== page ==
Our vision hardware was an ITEX imaging system consisting of a Modular Vision Computer (MVC) 150/40 and a CCD camera combined with a Sun Ultra 1 already at the laboratory. By mounting the camera approximately 10 feet above the maze, we were able to capture a 256 level gray scale image of the entire maze packaged 512 by 480 pixels with a resolution of 72 pixels per inch.
In order to integrate the computer interface with the vision system, we constrained ourselves to write our computer interface software in C on a Sun Ultra 1 running Solaris so that it could wholly contain proprietary ITEX imaging software.
The CCD camera and the ITEX imaging system capture thirty frames per second. The program mark.c was written to find the robot within the maze. Mark.c was written primarily to run as quickly as possible. In order to accomplish this goal, it was necessary to minimize the number of pixels processed by the routine. A runtime of one-tenth of a second was sought and achieved.
A Java applet, scan.java was written as a testing program to graphically display the individual pixels sampled by proposed algorithms. Scan.java was then compiled into scan.class, a Java applet. This applet also provided a method whereby we could quickly and visually check the alignment of the camera to the maze. Scan.html runs this applet and demonstrates the base algorithm. Scan.html presents an image of the maze as viewed though the CCD camera as a JPEG file. Scan.class scans the image and each scanned pixel is replaced by a white pixel, as it is assessed. The effect is to graphically demonstrate the operation of the algorithm in mark.c. While scan.html and scan.class run fine on both Netscape and Internet Explorer clients in both Windows and Macintosh environments, UNIX browsers have trouble running the applet with the animation.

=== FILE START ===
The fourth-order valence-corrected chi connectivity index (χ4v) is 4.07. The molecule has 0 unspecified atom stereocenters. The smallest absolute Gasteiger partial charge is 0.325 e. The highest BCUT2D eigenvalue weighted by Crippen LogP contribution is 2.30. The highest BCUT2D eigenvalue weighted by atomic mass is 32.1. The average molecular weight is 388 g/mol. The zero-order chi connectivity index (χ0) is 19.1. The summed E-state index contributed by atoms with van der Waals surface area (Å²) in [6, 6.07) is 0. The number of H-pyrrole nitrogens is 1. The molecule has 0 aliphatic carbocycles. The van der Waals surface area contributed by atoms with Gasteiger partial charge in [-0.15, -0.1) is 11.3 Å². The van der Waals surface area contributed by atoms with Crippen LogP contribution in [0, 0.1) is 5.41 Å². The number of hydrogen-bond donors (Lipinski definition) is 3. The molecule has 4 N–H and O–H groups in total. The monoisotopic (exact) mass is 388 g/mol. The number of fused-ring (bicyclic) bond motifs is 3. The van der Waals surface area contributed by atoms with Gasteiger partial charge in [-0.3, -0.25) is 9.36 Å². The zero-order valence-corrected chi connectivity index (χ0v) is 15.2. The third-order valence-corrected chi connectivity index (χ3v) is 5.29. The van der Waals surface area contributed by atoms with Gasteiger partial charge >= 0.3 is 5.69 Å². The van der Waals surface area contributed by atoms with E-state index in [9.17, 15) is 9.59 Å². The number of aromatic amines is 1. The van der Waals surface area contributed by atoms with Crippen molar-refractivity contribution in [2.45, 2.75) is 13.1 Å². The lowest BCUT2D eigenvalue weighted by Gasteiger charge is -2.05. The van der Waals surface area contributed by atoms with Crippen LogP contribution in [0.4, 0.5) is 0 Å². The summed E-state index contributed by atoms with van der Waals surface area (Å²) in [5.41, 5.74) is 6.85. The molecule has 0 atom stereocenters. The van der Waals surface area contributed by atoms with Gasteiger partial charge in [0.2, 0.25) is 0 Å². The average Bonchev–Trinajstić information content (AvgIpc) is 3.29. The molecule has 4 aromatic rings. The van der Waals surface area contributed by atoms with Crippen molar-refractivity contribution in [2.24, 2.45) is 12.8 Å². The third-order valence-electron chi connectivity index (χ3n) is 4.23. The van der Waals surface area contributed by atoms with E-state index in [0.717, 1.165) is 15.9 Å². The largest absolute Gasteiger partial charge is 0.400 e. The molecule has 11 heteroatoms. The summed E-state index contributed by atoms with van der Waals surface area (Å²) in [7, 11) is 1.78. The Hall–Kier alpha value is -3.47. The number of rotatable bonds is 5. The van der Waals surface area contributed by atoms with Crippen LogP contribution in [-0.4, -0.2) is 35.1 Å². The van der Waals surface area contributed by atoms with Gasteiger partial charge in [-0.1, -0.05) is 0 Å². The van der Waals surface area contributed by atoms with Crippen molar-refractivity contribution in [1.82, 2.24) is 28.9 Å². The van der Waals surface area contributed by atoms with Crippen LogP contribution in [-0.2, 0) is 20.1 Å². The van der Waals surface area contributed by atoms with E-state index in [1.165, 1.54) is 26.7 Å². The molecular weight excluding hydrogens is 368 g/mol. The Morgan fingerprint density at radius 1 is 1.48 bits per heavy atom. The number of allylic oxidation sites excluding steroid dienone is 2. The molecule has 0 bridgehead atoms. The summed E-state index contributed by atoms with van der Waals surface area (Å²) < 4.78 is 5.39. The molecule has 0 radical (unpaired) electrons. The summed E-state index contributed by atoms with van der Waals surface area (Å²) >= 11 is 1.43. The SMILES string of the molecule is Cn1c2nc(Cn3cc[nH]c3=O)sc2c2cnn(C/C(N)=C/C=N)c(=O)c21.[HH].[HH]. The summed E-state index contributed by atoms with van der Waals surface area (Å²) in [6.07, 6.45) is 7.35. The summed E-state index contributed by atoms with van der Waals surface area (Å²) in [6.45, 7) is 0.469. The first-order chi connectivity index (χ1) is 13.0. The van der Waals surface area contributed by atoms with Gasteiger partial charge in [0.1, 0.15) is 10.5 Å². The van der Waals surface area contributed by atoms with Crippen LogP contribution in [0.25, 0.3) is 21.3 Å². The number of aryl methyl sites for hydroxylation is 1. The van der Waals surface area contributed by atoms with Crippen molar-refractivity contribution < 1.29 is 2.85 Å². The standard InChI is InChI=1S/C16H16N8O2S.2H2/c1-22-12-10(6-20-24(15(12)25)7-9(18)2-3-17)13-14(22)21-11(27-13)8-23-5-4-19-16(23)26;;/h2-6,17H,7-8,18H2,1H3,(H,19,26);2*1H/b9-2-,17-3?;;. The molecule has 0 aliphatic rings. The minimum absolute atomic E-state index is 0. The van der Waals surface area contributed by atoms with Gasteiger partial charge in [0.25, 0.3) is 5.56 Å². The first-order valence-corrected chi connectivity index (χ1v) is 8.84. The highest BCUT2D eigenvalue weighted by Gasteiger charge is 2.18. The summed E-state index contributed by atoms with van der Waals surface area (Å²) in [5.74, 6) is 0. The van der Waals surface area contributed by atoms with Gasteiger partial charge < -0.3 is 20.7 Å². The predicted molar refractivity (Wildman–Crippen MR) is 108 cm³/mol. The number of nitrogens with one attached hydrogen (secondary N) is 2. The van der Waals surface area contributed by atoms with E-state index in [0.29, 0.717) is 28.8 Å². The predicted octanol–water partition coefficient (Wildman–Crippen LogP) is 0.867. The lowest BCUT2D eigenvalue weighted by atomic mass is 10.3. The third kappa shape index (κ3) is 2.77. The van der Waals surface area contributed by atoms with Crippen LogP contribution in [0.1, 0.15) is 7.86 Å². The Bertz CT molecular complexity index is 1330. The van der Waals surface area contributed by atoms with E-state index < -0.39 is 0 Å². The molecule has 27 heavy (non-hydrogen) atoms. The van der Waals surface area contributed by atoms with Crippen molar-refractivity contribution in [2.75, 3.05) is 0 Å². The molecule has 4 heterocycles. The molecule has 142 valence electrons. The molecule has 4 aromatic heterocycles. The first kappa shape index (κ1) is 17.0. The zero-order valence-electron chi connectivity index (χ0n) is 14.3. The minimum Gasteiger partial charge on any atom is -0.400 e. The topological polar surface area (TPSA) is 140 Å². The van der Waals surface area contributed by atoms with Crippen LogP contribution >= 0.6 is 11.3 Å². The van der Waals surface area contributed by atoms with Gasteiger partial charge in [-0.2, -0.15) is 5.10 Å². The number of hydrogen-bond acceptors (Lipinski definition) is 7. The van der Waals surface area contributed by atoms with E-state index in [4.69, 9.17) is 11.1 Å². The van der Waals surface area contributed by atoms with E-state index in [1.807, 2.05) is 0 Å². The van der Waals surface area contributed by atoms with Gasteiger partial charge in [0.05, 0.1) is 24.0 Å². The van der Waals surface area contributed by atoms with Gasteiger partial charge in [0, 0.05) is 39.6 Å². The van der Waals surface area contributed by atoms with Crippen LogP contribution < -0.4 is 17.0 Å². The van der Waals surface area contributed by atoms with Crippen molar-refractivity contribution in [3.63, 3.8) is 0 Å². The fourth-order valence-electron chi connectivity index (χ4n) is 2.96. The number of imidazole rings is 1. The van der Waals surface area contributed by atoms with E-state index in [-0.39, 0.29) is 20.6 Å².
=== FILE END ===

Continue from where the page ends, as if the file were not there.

Mark.c captures a frame of the image of the maze from above and holds that frame in memory. Mark.c then looks at the value of every sixth pixel, a candidate pixel, of the frame. It thresholds the pixel's value and if that value falls within the preset range, the program then looks at four pixels surrounding the candidate. If the candidate pixel is (x,y), the four surrounding pixels whose values are assessed are (x-4, y-4), (x+4, y-4), (x-4, y+4), and (x+4, y+4). If all five pixels fall within the prescribed threshold value, the robot is found within the maze. The robot position is then calculated and the cell (1-15,1-15) the robot occupies is consequently reported.
Mark.c effectively finds the robot within the maze, but processes only about 6,900 of the 245,760 pixels in the image of the maze. The average runtime of mark.c is .1034 seconds. Effectively, this allows us a look at every third frame.
Introduction | Overview | Maze | Interface | Learning | Vision | Robot | Integration | Bibliography